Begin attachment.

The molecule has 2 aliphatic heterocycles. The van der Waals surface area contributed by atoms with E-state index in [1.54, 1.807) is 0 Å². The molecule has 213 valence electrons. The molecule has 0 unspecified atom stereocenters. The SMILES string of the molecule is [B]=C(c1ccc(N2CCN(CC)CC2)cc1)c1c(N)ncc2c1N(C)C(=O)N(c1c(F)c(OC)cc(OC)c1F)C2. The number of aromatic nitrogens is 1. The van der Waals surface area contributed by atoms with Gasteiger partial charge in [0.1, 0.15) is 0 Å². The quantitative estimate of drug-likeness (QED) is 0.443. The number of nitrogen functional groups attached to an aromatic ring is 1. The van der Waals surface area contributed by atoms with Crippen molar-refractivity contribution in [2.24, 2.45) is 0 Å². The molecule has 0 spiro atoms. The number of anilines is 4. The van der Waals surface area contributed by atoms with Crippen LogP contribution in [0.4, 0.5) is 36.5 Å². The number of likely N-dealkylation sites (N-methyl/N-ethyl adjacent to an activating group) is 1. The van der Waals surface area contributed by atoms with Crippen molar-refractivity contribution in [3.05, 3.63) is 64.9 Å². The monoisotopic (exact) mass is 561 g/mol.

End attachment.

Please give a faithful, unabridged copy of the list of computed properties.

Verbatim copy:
The molecule has 2 aliphatic heterocycles. The van der Waals surface area contributed by atoms with E-state index in [1.54, 1.807) is 0 Å². The molecule has 213 valence electrons. The molecule has 0 unspecified atom stereocenters. The SMILES string of the molecule is [B]=C(c1ccc(N2CCN(CC)CC2)cc1)c1c(N)ncc2c1N(C)C(=O)N(c1c(F)c(OC)cc(OC)c1F)C2. The number of aromatic nitrogens is 1. The van der Waals surface area contributed by atoms with Gasteiger partial charge in [0.1, 0.15) is 0 Å². The quantitative estimate of drug-likeness (QED) is 0.443. The number of nitrogen functional groups attached to an aromatic ring is 1. The van der Waals surface area contributed by atoms with Crippen molar-refractivity contribution in [2.24, 2.45) is 0 Å². The molecule has 0 spiro atoms. The number of anilines is 4. The van der Waals surface area contributed by atoms with Crippen LogP contribution in [0.4, 0.5) is 36.5 Å². The number of likely N-dealkylation sites (N-methyl/N-ethyl adjacent to an activating group) is 1. The van der Waals surface area contributed by atoms with Crippen molar-refractivity contribution in [3.05, 3.63) is 64.9 Å². The monoisotopic (exact) mass is 561 g/mol.